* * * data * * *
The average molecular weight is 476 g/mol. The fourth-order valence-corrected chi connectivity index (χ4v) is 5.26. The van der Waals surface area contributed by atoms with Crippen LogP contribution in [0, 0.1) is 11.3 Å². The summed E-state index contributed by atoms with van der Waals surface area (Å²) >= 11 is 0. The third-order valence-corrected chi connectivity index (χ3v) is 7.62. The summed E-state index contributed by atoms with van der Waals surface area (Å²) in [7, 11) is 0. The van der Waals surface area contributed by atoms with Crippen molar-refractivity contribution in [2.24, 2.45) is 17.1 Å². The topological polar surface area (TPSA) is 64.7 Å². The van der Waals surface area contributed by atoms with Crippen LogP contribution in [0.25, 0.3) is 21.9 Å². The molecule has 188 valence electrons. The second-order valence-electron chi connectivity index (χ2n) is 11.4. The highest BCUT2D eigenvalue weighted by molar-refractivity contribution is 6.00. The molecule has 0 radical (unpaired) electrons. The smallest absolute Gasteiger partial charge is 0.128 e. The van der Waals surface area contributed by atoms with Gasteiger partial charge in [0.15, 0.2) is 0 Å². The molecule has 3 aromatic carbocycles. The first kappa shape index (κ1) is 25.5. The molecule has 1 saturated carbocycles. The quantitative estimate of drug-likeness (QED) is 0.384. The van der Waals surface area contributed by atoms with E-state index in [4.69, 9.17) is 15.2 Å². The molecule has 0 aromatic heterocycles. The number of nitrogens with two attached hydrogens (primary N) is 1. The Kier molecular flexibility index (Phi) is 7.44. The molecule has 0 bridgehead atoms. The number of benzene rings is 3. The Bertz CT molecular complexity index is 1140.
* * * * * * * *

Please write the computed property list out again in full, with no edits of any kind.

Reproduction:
The average molecular weight is 476 g/mol. The fourth-order valence-corrected chi connectivity index (χ4v) is 5.26. The van der Waals surface area contributed by atoms with Crippen LogP contribution in [0, 0.1) is 11.3 Å². The summed E-state index contributed by atoms with van der Waals surface area (Å²) >= 11 is 0. The third-order valence-corrected chi connectivity index (χ3v) is 7.62. The summed E-state index contributed by atoms with van der Waals surface area (Å²) in [7, 11) is 0. The van der Waals surface area contributed by atoms with Crippen molar-refractivity contribution in [2.24, 2.45) is 17.1 Å². The topological polar surface area (TPSA) is 64.7 Å². The van der Waals surface area contributed by atoms with Crippen LogP contribution in [0.25, 0.3) is 21.9 Å². The molecule has 188 valence electrons. The second-order valence-electron chi connectivity index (χ2n) is 11.4. The highest BCUT2D eigenvalue weighted by molar-refractivity contribution is 6.00. The molecule has 0 radical (unpaired) electrons. The smallest absolute Gasteiger partial charge is 0.128 e. The van der Waals surface area contributed by atoms with Gasteiger partial charge in [0.15, 0.2) is 0 Å². The molecule has 3 aromatic carbocycles. The first kappa shape index (κ1) is 25.5. The molecule has 1 saturated carbocycles. The quantitative estimate of drug-likeness (QED) is 0.384. The van der Waals surface area contributed by atoms with E-state index in [4.69, 9.17) is 15.2 Å². The molecule has 0 aromatic heterocycles. The number of nitrogens with two attached hydrogens (primary N) is 1. The Kier molecular flexibility index (Phi) is 7.44. The molecule has 0 bridgehead atoms. The number of benzene rings is 3. The Bertz CT molecular complexity index is 1140.